The successful recipient of a new licence for the lucrative Arctic surf clam industry is led by the brother of a Nova Scotia MP who has donated nearly $5,500 to the Liberal party since 2006.
The federal Fisheries Department announced Thursday that the new fourth licence would be issued to the Five Nations Clam Company, which is comprised of First Nations from Quebec, Nova Scotia, Newfoundland and Labrador, Prince Edward Island and New Brunswick in partnership with Premium Seafoods. Premium will harvest, process and market the catch.
The Five Nations Clam Company beat out eight other groups that applied for the licence, including Clearwater Seafoods, which for decades has had a monopoly on the $60 million per year industry, holding all three of the other existing licences.
Clearwater announced Thursday it would take legal action against the government following its unsuccessful bid, which involved partnering with 13 Mi’kmaq bands in Nova Scotia.
Premium Seafoods is owned by Edgar Samson, the brother of Sackville-Preston-Chezzetcook MP Darrell Samson. Elections Canada political financing records show Edgar Samson donated a total of $5,424.61 to the Liberal party in seven large donations since 2006, including to his brother’s 2015 campaign and to the campaign of his MP Rodger Cuzner.
Speaking with The Chronicle Herald, Edgar Samson was adamant his relation to the MP played no part in the licence award, and said his brother is not involved and holds no shares in the company whatsoever.
“I think myself and the First Nations did a good job putting the proposal together and meeting what DFO was looking for,” Samson told The Chronicle Herald.
He added that his company, based in Arichat, had been pursuing a surf clam licence since 2007 — long before his brother first ran for office in 2015 — and that his company was approached by the First Nations groups to be part of the bid, not the other way around.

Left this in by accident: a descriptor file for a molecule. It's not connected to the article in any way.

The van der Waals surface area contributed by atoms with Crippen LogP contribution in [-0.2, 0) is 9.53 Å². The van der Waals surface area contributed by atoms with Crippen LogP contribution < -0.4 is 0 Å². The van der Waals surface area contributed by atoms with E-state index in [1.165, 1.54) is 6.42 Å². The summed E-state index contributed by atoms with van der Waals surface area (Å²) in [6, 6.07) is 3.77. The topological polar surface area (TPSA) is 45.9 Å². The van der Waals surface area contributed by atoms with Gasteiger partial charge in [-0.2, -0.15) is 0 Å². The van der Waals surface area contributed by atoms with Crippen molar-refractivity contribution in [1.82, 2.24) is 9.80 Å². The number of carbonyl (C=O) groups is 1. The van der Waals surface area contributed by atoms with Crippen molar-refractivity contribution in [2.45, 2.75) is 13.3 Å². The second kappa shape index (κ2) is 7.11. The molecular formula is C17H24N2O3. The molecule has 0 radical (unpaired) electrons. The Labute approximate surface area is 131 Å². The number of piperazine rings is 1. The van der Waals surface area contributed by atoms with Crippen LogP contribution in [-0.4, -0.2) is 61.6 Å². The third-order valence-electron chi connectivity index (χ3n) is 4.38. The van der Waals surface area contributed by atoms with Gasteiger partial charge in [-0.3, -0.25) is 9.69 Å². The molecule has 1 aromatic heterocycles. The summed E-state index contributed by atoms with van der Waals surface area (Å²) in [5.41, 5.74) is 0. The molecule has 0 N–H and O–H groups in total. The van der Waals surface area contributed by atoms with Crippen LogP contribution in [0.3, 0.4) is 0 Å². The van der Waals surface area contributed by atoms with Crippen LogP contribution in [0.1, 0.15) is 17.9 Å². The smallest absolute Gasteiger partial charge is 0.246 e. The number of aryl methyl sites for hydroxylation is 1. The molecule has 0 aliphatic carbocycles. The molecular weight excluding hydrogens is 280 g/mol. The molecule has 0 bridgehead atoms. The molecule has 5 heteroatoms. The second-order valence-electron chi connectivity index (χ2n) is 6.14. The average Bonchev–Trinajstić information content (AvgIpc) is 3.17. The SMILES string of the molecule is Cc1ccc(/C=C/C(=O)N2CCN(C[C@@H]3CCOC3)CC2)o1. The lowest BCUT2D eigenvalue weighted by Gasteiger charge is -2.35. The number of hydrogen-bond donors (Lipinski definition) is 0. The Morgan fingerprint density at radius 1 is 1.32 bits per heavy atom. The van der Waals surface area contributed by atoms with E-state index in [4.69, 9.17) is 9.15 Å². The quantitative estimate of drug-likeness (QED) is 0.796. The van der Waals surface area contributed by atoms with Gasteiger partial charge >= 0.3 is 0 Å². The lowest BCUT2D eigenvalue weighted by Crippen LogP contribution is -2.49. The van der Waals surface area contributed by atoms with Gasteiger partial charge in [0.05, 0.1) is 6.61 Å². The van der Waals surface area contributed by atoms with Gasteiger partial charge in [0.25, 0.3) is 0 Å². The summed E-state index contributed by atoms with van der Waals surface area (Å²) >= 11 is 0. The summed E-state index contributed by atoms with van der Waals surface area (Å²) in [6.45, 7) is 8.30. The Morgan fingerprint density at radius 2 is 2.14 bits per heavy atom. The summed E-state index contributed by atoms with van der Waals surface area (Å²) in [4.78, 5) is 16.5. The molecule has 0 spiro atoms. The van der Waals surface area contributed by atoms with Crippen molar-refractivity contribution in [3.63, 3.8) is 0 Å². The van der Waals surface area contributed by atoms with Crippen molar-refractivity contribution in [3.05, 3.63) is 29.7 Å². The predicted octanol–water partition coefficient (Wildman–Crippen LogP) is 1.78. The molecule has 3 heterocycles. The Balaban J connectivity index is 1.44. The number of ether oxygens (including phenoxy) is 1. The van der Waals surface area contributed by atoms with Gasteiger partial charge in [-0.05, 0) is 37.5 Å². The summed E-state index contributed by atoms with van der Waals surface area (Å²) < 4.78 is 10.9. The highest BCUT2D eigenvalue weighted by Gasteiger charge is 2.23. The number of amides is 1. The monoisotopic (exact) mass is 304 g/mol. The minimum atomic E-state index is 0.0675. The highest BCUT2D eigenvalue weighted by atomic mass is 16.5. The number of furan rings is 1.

“It would be unfair if the First Nations and Premium Seafoods and Premium’s employees were excluded from this type of proposal because there’s a relation to one of the MPs,” he said.
Duff Conacher, co-founder of Democracy Watch and adjunct professor of law and political science at the University of Ottawa, said while the award to Premium Seafoods may be bad optics, it doesn’t appear to violate any federal regulations or conflict of interest codes.
“This is common around the world. You can’t say to families you can do all these things now because one of your relatives has become a politician, so what you do is you set up what the politician is allowed to do in the decision-making processes to safeguard that they are not advantaging private interests of their family members or themselves,” he said.
Canada’s laws surrounding this sort of thing, Conacher said, are relatively weak. So long as Darrell Samson did not directly involve himself in lobbying on behalf of his brother’s business or involve himself in any decision-making in the licence award, there’s no funny business at play.